Breakaway union wins dispute over HSBC representation

Industrial Tribunal turns down HSBC Malta’s opposition to employee being represented by Independent Bankers Union in employment dispute

A dissenting member of the Industrial Tribunal has objected to a decision that turned down HSBC Malta’s opposition to have one of its employees represented by a member of the Independent Bankers Union (IBU) in an employment dispute.

The case arose from a complaint by the IBU, a breakaway union, in November 2019, against HSBC.

The case revolved around the bank’s objection that IBU president Mark Muscat – a former HSBC employee who has since been dismissed – represent another HSBC employee who was a member of the union in a work-related dispute.

The case had been referred to the Industrial Tribunal in November 2017 by the Equality Ministry.

The IBU wanted the Tribunal to declare that the bank could not refuse to accept that Muscat, or any other IBU official, act in representation of the union’s members in any issued regarding HSBC employees.

HSBC argued that the Tribunal should not even consider the case because the circumstances for an industrial dispute did not exist. In its decision, the Tribunal dismissed HSBC’s preliminary exception that the case wasn’t within its competence, noting that the Equality Minister had referred the case after having determined that it satisfied the necessary requisites as stipulated at law.

But as for the merits of the case itself, the Tribunal noted that HSBC was basing itself on a collective agreement with the major bankers’ union, the Malta Union of Bank Employees (MUBE), which stipulates that all employees have the right to be assisted by a union official who is employed by the bank, or by a colleague who is a bank employee. The collective agreement states that in this regard the union which is responsible is the MUBE.

Yet the Tribunal pointed out that, at the time of the case in question – when the bank objected to him representing a bank worker – Muscat was still working with the bank. Muscat was indeed dismissed by the bank in June 2018, after the case in question took place.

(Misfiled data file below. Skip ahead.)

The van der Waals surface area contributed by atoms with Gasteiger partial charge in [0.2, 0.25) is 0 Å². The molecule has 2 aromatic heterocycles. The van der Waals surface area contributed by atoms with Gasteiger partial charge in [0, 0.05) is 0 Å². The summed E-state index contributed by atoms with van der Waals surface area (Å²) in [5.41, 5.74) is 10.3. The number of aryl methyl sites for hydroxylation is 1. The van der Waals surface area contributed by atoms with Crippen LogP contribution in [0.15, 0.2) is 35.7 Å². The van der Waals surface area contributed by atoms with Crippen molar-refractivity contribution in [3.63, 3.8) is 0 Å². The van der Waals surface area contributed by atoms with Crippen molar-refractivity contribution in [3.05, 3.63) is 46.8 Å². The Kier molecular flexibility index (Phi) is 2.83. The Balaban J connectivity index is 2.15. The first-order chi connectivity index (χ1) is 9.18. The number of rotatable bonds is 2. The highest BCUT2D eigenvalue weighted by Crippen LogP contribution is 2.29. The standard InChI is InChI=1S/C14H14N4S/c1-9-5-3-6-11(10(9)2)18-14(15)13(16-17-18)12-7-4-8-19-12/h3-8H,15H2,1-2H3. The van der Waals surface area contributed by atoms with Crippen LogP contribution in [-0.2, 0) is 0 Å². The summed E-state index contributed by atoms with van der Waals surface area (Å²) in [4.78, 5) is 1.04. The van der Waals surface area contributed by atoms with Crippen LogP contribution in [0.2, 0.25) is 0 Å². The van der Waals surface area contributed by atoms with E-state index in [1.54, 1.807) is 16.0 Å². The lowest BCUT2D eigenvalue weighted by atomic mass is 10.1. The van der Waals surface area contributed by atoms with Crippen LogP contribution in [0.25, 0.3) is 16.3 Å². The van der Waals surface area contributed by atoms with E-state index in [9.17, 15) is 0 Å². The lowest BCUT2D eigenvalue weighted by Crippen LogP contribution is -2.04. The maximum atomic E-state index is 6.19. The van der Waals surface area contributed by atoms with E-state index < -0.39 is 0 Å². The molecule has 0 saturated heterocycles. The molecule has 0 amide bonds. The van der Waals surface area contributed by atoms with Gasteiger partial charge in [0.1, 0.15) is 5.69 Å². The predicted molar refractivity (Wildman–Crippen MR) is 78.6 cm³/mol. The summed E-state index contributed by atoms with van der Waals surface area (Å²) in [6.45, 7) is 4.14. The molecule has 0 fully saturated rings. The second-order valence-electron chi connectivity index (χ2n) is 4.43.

So the Tribunal said there was no doubt that the bank had acted contrary to its collective agreement with the MUBE, when it had disallowed Muscat from representing a fellow bank worker.

The Tribunal then focused on a second point: whether the bank could impose the stipulations of the MUBE collective agreement on workers who are not MUBE members.

It underlined that every trade union in Malta has the sacrosanct right to choose which of its representatives will assist its members, as long as the official in question is appointed according to the union’s statute and that the union itself it set up and registered in compliance with the relevant laws.

In light of this, the Tribunal said the IBU, which was set up in validly legal manner, had the right to choose which of its officials could represent its members.

And while HSBC followed the collective agreement which it had with another union, the MUBE, every employee had the right to be represented by a person they trusted, in this case, a representative of the IBU, which official the union has the right to choose itself, not the bank.

The Tribunal upheld IBU’s requests and ordered HSBC to not prevent any of the union’s officials from assisting its members within the bank.

Still, one of the Tribunal members – Malta Employers Association director general Joseph Farrugia – filed a dissenting opinion, arguing that the decision that a union can choose any of its officials to represent its members goes contrary to the needs of a bank which operates on a global scale “to be very careful that cases which involve representation are kept confidential, since they can have serious repercussions on the bank’s reputation.”

He said the collective agreement between HSBC and the MUBE specifies that anyone representing a bank employee must also be a bank employee to protect the bank, and consequently its workers, from somebody involving themselves in the case who have an ulterior motive over and above the merits of that particular grievance.

The purpose of this “restriction” in the collective agreement, Farrugia added in his dissenting opinion, is to safeguard the interests of the bank and its employees, not to restrict individual liberty.

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